iPhone/iPad App Review: Ski Jumping Pro


Somewhat appropriately given the recent weather conditions in parts of the UK, we’re welcoming Vivid Games latest title, Ski Jumping Pro, into the iTunes App Store this week. The last Vivid game we looked at was Real Boxing, a terrific boxing sim which had considerably more punch than we were expecting. It set the bar high for Ski Jumping Pro, so can it reach the same dizzy heights, or will it slide down a slippery slope into oblivion?

There aren’t many games which concentrate solely on ski jumping, with the sport usually finding itself bundled in with other wintery activities in dedicated sports collections. Ski Jumping Pro is quite unusual in this respect. The game pushes you to become a world class ski jumper by taking part in a complete season of the sport, which contains 62 different events at 32 different venues. Well, we say different, but ultimately each and every level sees you ski down a slope, take off and then land.


If this was a game which cost £40, then the lack of variety would be a problem, but as it’s priced at a far more reasonable £0.69 (at least for a limited time), we should concentrate on the snow-based action and not let its inherent sameness spoil it. Vivid has certainly infused Ski Jumping Pro with the same degree of visual polish found in Real Boxing, as the 3D graphics look excellent, and the use of snowflakes in the air boosts the feeling of speed as you hurtle down the slope. Not much changes between levels, but Vivid has done the best it can to keep the locations colourful and distinctive.

The same goes for the menu systems, which look great, and the audio too; although the in-game voice-over man only has a few stock phrases, none of which seem to correlate with what’s going on in the game. All too often he congratulates you on a great jump, right after you’ve made a complete mess of it. So, we’ve been drawn in by its looks, how does it play?


Sadly it’s not up there with Real Boxing, and is let down by a terribly unresponsive control system – at least, I think that’s the problem. Although you can choose between a basic Casual mode and a more complicated Pro mode, Ski Jumping Pro is all about tapping the screen. You start at the top of the slope and must wait for the right moment before launching. This is indicated by a circle in the centre of the screen which glows green at the most timely moment – which is when you’re supposed to tap. Then, as you reach the moment of takeoff you’ll see another green circle to tap before finally, tapping the screen again to pull off the perfect landing. In Pro mode you also get a sliding bar to help maintain balance, and something called Flow which is supposed to help achieve record-breaking distances.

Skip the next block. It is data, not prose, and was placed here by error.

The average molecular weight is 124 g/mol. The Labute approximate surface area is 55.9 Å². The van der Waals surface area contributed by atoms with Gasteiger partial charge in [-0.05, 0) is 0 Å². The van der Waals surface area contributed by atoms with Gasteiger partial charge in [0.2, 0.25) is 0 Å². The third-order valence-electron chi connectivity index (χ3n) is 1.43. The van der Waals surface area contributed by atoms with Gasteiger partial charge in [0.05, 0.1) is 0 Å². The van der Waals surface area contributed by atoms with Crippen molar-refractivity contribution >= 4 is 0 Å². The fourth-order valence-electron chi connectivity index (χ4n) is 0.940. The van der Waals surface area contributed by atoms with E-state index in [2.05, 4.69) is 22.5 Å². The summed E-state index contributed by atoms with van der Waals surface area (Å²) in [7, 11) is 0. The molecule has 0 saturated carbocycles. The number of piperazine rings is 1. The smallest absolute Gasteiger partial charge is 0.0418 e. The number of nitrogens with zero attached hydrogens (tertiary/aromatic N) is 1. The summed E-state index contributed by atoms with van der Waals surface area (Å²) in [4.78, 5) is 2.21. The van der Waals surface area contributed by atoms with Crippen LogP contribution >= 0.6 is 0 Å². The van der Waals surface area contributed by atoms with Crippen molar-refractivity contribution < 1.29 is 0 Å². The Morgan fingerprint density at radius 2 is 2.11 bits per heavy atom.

Getting the launch right seems to be easy, but getting the takeoff and landing right is bizarrely elusive, regardless of your screen tapping prowess. More often than not the game seems to miss your input, resulting in a rubbish jump or botched landing, and any attempt to change your timing has no effect. Because there is no real feedback at any of these key moments, it’s impossible to categorically say it’s the controls at fault and not me being a bit rubbish; however even if it is me then the game’s difficultly level is skewed very badly.


There’s the chance to upgrade your character with new equipment, plus send him to the gym to workout specific muscles. All these things cost money, which is earned through completing levels, or if you’re desperate there are lots of lovely in-app purchases too. Not that any of the upgrades make a difference to the way your character skis down the slope and as far as I could tell, activating Flow just made the screen go a bit whiter. Don’t expect to leap ahead of the competition by paying for flashy skis, helmets or suits either, as while you may advance a level higher, all your opponents advance at least two, so you’re just as behind with the added pain of being out of pocket.

It feels like 90% of the development time of Ski Jumping Pro went into its graphics and style, and the remaining ten on the control system and gameplay. There’s a decent winter sports sim in there somewhere, but without an overhaul of these issues, it’s buried under six feet of snow. It’s a shame, as Real Boxing was great and this game gets several things right – it’s universal for the iPhone and iPad, doesn’t force its in-app purchases on you, and is sensibly priced. Despite all this, until an update comes out to improve the control system and its responsiveness, we can’t recommend it.

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